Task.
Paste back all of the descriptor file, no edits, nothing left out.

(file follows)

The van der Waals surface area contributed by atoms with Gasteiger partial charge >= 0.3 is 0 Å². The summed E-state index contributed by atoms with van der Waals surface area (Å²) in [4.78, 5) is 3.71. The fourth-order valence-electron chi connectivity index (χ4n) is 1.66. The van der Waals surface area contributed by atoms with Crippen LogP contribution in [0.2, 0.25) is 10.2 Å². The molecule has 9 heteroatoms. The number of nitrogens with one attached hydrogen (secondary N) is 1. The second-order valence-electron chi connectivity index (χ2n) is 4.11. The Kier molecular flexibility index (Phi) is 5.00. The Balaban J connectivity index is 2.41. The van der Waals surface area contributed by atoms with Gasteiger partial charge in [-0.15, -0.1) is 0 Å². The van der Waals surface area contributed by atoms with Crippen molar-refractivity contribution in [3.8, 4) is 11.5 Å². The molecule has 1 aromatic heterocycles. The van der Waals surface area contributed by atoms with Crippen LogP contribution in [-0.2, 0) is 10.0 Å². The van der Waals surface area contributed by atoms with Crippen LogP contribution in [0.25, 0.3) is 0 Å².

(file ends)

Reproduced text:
The van der Waals surface area contributed by atoms with Gasteiger partial charge >= 0.3 is 0 Å². The summed E-state index contributed by atoms with van der Waals surface area (Å²) in [4.78, 5) is 3.71. The fourth-order valence-electron chi connectivity index (χ4n) is 1.66. The van der Waals surface area contributed by atoms with Crippen LogP contribution in [0.2, 0.25) is 10.2 Å². The molecule has 9 heteroatoms. The number of nitrogens with one attached hydrogen (secondary N) is 1. The second-order valence-electron chi connectivity index (χ2n) is 4.11. The Kier molecular flexibility index (Phi) is 5.00. The Balaban J connectivity index is 2.41. The van der Waals surface area contributed by atoms with Gasteiger partial charge in [-0.15, -0.1) is 0 Å². The van der Waals surface area contributed by atoms with Crippen molar-refractivity contribution in [3.8, 4) is 11.5 Å². The molecule has 1 aromatic heterocycles. The van der Waals surface area contributed by atoms with Crippen LogP contribution in [-0.2, 0) is 10.0 Å². The van der Waals surface area contributed by atoms with Crippen LogP contribution in [0.25, 0.3) is 0 Å².